four to him. As he ate, he looked closely at each one with narrowed eyes to see if there were any signs that they were trying to pinch. Dagger looked calm, crouched in silence and sharpened his knife as he did every evening. And sweet Donnel Hill was happy. He had white teeth, plump red lips, and blond curly hair that hung artfully to his shoulders, and he claimed to be some Lannister's bastard. Maybe that was even true. Chett had no use for pretty boys or effeminate bastards, but Sweet Donnel didn't seem to want to pinch. He wasn't so sure about the ranger the brothers called sawwood because of his snoring rather than anything to do with trees. Right now he looked so restless you thought he'd never snore again. And Maslyn looked worse. Chett noticed the sweat running down his face in spite of the cold wind.The droplets sparkled in the light of the fire like many small gems. Maslyn didn't eat either, just stared into his soup as if the smell of it made him sick. I have to take care of him, Chett reminded himself. "Collect!" The call came suddenly from a dozen throats and quickly spread throughout the camp on the hill. “Men of the Night Watch! Gather around the great fire! ”With a frown, Chett gulped down the rest of his soup and followed the others. The Old Bear stood in front of the fire, Smallwood, Locke, Wythers, and Blane behind him. Mormont wore a cloak of thick black fur, and his raven perched on his shoulder, preening its black plumage. That can't mean anything good. Chett huddled between the Brown Bernarr and a few men from the Shadow Tower. After everyone except the post in the forest and the guards on the Ring27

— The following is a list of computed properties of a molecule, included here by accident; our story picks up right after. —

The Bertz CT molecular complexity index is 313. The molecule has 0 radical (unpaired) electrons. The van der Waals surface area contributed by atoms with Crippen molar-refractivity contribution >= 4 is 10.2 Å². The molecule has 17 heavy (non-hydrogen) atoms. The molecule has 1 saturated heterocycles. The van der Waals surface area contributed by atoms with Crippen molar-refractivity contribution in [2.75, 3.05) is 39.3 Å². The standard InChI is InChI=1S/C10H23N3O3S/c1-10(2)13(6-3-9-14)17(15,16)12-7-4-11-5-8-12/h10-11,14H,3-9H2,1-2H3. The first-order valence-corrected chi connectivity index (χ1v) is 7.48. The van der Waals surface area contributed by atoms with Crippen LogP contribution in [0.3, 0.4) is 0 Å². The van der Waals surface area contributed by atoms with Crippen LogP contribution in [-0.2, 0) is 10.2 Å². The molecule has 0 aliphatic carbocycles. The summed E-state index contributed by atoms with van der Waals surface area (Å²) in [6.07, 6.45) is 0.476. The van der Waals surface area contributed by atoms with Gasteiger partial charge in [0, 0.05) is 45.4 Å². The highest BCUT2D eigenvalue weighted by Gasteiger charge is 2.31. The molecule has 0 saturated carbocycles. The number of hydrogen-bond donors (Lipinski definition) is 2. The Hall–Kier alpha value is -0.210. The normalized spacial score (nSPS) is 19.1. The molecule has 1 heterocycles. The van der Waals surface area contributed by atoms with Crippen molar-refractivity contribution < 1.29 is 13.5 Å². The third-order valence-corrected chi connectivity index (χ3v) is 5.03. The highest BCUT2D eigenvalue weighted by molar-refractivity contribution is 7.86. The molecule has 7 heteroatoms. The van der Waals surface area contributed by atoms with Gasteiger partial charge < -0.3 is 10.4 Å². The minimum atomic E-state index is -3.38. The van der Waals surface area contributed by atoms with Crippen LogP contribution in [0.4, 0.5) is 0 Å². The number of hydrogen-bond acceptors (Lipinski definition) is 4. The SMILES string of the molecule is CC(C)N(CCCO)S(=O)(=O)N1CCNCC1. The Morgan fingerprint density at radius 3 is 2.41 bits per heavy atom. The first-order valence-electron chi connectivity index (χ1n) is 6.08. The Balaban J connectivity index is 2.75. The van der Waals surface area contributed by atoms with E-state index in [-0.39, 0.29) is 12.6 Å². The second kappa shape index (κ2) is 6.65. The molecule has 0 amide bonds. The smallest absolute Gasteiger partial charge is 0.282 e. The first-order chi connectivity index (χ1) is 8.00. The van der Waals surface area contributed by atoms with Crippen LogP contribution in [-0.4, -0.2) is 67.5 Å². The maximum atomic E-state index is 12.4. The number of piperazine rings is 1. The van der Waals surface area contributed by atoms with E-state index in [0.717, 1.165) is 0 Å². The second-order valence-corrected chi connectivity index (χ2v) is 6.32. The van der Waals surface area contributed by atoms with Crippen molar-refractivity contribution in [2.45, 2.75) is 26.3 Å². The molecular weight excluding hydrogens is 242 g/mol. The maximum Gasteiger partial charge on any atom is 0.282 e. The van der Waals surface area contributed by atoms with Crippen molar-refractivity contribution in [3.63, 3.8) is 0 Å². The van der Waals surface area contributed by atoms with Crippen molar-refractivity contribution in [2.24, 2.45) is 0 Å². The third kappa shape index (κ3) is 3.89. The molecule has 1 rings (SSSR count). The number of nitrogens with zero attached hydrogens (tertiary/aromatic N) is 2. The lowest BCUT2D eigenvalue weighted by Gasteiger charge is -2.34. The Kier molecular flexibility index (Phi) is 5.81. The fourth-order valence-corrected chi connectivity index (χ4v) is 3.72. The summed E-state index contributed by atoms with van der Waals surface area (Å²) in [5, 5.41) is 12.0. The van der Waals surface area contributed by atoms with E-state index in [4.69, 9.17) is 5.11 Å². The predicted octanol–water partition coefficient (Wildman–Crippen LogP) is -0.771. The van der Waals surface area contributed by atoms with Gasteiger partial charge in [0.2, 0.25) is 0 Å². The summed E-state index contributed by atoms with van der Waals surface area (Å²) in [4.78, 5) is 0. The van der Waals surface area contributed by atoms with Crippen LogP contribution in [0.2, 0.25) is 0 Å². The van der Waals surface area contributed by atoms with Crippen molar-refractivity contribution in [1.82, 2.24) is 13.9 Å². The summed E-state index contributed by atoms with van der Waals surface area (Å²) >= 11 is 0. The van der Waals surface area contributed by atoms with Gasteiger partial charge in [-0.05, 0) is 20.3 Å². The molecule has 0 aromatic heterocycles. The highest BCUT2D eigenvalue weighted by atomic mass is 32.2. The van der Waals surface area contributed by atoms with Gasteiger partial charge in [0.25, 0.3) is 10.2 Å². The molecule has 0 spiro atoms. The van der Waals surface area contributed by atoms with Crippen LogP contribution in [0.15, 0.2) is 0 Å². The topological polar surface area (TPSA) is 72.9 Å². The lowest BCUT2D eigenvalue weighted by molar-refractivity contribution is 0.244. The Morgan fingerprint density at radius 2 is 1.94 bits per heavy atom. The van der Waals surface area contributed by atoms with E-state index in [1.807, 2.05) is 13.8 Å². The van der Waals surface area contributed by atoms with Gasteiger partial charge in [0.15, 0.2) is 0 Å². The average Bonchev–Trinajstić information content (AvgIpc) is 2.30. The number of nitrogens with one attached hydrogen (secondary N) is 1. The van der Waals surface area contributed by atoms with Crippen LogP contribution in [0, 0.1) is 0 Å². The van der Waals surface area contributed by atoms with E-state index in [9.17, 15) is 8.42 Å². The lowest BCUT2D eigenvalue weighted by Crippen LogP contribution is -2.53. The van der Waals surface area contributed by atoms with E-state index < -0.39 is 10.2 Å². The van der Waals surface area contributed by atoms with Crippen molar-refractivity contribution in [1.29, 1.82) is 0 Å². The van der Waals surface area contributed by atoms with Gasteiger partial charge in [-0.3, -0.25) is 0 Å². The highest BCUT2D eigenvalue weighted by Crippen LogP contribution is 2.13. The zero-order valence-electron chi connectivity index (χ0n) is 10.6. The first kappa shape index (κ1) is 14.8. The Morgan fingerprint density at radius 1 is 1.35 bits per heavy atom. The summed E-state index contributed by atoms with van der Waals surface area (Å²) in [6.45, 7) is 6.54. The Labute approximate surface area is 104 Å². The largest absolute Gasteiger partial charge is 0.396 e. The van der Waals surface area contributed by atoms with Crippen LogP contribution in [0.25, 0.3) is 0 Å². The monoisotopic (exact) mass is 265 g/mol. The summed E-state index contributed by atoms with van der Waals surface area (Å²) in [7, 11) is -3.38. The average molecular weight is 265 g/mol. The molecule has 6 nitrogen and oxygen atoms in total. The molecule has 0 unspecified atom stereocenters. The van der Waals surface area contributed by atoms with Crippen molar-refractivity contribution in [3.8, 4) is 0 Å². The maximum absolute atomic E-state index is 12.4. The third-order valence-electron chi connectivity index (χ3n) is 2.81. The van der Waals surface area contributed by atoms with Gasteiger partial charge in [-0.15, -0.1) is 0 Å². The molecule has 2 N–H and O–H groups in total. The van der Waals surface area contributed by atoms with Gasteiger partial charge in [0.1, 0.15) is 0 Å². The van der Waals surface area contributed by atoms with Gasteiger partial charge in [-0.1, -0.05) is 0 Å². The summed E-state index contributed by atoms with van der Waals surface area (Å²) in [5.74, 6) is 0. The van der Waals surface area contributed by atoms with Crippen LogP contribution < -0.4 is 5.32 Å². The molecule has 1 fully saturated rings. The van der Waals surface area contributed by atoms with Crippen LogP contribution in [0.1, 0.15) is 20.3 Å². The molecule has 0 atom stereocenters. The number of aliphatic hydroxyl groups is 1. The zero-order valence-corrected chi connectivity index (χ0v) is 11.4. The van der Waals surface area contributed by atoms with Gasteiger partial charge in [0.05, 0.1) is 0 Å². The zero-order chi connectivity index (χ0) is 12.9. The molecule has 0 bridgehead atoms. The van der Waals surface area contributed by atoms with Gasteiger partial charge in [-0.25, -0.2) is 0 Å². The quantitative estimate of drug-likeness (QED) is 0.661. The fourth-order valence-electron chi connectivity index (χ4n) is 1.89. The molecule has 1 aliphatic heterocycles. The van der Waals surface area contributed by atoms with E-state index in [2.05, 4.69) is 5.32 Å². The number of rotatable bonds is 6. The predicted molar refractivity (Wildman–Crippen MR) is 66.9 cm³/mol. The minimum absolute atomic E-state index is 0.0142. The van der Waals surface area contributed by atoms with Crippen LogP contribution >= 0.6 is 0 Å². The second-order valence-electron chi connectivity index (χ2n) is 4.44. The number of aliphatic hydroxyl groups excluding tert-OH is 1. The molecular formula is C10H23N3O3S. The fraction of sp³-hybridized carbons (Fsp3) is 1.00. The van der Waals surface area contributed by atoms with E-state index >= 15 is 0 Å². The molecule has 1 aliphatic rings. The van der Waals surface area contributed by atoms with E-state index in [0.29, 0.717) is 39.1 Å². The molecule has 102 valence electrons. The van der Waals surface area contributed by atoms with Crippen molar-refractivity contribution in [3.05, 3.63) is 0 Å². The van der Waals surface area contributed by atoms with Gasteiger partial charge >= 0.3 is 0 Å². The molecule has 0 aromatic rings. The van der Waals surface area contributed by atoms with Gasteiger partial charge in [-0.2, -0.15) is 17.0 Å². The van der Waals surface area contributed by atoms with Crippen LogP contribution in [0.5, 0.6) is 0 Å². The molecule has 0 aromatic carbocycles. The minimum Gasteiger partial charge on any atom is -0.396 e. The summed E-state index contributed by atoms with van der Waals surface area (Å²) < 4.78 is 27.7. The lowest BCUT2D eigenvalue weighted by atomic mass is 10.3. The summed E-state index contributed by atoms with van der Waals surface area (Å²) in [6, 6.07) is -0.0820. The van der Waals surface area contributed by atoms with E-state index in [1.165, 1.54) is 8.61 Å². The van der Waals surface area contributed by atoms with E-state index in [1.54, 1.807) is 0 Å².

wall, Mormont cleared his throat and spat. The saliva froze to ice before landing on the floor. "Brothers," he began, "men of the night watch." "Men!" Croaked the raven. "Men! Men! "" The wildlings are on the march here, following the course of the Milkwater down from the mountains. Thoren believes their vanguard will reach us in ten days from today. And the most experienced fighters will be with Harma Hundekopf, who leads them. The rest will probably bring up the rear or ride with Mance Rayder. There will also be warriors everywhere in their long column. They have oxen, mules, and horses ... but few. Most will walk, poorly armed, and poorly trained. The weapons they carry are probably made of stone and bone rather than steel. They have their wives and children, herds of sheep and goats and all their belongings with them. In short, despite their number, they are vulnerable ... and they do not know that we are here. Anyway, we should pray it is. ”You know, Chett thought. You bloody old pus bag, they know, it's as certain as the next sunrise. Qhorin Halfhand hasn't returned, has it? And neither is Jarman Buckwell. If they got one of them, the wildlings will surely have got them to sing a pretty song, and you should understand that too. Smallwood stepped forward. “Mance Rayder intends to break the wall and wage a bloody war on the Seven Kingdoms. Well, this game takes two. Tomorrow we will bring the war to him. ”“ We leave at sunrise, ”said the Old Bear, while the gathering was murmuring. “We ride north and then curve west. By the time we turn, Harma's vanguard will long be past his fist. There are a number of narrow, winding valleys in the foothills of the Frostfangs that are perfect for an ambush. Your column will travel many miles 28